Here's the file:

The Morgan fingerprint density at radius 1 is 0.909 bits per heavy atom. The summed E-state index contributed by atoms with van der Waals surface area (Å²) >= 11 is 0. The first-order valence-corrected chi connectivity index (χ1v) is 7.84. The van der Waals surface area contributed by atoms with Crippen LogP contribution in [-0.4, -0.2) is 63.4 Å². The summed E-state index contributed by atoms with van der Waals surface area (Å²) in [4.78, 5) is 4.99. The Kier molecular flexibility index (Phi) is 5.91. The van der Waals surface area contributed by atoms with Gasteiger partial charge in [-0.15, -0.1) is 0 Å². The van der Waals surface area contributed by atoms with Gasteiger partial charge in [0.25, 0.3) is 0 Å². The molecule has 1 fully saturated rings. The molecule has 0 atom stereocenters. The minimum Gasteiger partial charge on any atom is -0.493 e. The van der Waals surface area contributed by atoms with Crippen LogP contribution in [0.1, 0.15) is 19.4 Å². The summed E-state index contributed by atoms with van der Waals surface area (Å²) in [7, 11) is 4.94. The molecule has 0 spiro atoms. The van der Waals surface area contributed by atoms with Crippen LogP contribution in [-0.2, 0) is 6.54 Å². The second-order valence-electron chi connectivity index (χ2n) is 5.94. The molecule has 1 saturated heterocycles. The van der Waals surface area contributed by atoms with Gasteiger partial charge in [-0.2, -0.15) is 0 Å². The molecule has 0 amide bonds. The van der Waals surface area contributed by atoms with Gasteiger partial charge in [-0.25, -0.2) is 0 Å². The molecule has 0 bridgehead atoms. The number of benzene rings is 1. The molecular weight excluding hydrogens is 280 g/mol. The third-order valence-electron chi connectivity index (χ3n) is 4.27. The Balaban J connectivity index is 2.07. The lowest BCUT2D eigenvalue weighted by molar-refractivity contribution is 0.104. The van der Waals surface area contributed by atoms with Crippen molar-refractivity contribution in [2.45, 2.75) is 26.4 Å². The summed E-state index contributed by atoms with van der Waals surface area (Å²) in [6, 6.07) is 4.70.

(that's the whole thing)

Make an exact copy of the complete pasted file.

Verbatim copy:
The Morgan fingerprint density at radius 1 is 0.909 bits per heavy atom. The summed E-state index contributed by atoms with van der Waals surface area (Å²) >= 11 is 0. The first-order valence-corrected chi connectivity index (χ1v) is 7.84. The van der Waals surface area contributed by atoms with Crippen LogP contribution in [-0.4, -0.2) is 63.4 Å². The summed E-state index contributed by atoms with van der Waals surface area (Å²) in [4.78, 5) is 4.99. The Kier molecular flexibility index (Phi) is 5.91. The van der Waals surface area contributed by atoms with Gasteiger partial charge in [-0.15, -0.1) is 0 Å². The van der Waals surface area contributed by atoms with Gasteiger partial charge in [0.25, 0.3) is 0 Å². The molecule has 1 fully saturated rings. The molecule has 0 atom stereocenters. The minimum Gasteiger partial charge on any atom is -0.493 e. The van der Waals surface area contributed by atoms with Crippen LogP contribution in [0.1, 0.15) is 19.4 Å². The summed E-state index contributed by atoms with van der Waals surface area (Å²) in [7, 11) is 4.94. The molecule has 0 spiro atoms. The van der Waals surface area contributed by atoms with Crippen LogP contribution in [-0.2, 0) is 6.54 Å². The second-order valence-electron chi connectivity index (χ2n) is 5.94. The molecule has 1 saturated heterocycles. The van der Waals surface area contributed by atoms with Gasteiger partial charge in [-0.2, -0.15) is 0 Å². The molecule has 0 amide bonds. The van der Waals surface area contributed by atoms with Gasteiger partial charge in [-0.25, -0.2) is 0 Å². The molecule has 0 bridgehead atoms. The number of benzene rings is 1. The molecular weight excluding hydrogens is 280 g/mol. The third-order valence-electron chi connectivity index (χ3n) is 4.27. The Balaban J connectivity index is 2.07. The lowest BCUT2D eigenvalue weighted by molar-refractivity contribution is 0.104. The van der Waals surface area contributed by atoms with Crippen molar-refractivity contribution in [2.45, 2.75) is 26.4 Å². The summed E-state index contributed by atoms with van der Waals surface area (Å²) in [6, 6.07) is 4.70.